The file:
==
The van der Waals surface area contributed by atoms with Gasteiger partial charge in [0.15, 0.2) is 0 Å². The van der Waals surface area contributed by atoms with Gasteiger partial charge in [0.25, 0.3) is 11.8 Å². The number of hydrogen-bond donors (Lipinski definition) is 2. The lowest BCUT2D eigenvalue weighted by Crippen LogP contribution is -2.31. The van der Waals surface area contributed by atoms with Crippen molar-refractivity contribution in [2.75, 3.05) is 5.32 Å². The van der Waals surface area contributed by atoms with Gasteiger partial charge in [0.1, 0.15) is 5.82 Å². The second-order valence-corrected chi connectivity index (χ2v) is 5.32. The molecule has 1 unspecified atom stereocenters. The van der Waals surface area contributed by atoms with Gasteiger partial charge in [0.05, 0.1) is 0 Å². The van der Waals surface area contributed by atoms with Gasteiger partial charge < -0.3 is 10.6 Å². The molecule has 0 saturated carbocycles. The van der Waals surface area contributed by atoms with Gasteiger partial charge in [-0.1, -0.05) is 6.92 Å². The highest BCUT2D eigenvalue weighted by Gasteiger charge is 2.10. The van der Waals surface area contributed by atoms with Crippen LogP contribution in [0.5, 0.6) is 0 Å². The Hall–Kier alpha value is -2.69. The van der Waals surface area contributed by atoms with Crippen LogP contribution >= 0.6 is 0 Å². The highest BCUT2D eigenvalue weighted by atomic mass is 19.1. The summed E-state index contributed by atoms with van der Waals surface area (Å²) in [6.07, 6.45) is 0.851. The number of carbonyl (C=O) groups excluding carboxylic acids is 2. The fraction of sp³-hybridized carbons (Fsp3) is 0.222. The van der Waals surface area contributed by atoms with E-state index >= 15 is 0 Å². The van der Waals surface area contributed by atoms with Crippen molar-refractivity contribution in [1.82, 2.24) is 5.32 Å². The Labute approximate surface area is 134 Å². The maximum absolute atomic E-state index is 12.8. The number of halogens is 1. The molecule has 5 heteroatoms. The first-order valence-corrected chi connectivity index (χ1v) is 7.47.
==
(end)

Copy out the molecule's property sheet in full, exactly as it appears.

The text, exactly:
The van der Waals surface area contributed by atoms with Gasteiger partial charge in [0.15, 0.2) is 0 Å². The van der Waals surface area contributed by atoms with Gasteiger partial charge in [0.25, 0.3) is 11.8 Å². The number of hydrogen-bond donors (Lipinski definition) is 2. The lowest BCUT2D eigenvalue weighted by Crippen LogP contribution is -2.31. The van der Waals surface area contributed by atoms with Crippen molar-refractivity contribution in [2.75, 3.05) is 5.32 Å². The van der Waals surface area contributed by atoms with Gasteiger partial charge in [0.1, 0.15) is 5.82 Å². The second-order valence-corrected chi connectivity index (χ2v) is 5.32. The molecule has 1 unspecified atom stereocenters. The van der Waals surface area contributed by atoms with Gasteiger partial charge in [0.05, 0.1) is 0 Å². The van der Waals surface area contributed by atoms with Gasteiger partial charge < -0.3 is 10.6 Å². The molecule has 0 saturated carbocycles. The van der Waals surface area contributed by atoms with Gasteiger partial charge in [-0.1, -0.05) is 6.92 Å². The highest BCUT2D eigenvalue weighted by Gasteiger charge is 2.10. The van der Waals surface area contributed by atoms with Crippen LogP contribution in [0.5, 0.6) is 0 Å². The Hall–Kier alpha value is -2.69. The van der Waals surface area contributed by atoms with Crippen LogP contribution >= 0.6 is 0 Å². The highest BCUT2D eigenvalue weighted by atomic mass is 19.1. The summed E-state index contributed by atoms with van der Waals surface area (Å²) in [6.07, 6.45) is 0.851. The number of carbonyl (C=O) groups excluding carboxylic acids is 2. The fraction of sp³-hybridized carbons (Fsp3) is 0.222. The van der Waals surface area contributed by atoms with E-state index >= 15 is 0 Å². The van der Waals surface area contributed by atoms with Crippen molar-refractivity contribution in [1.82, 2.24) is 5.32 Å². The Labute approximate surface area is 134 Å². The maximum absolute atomic E-state index is 12.8. The number of halogens is 1. The molecule has 5 heteroatoms. The first-order valence-corrected chi connectivity index (χ1v) is 7.47.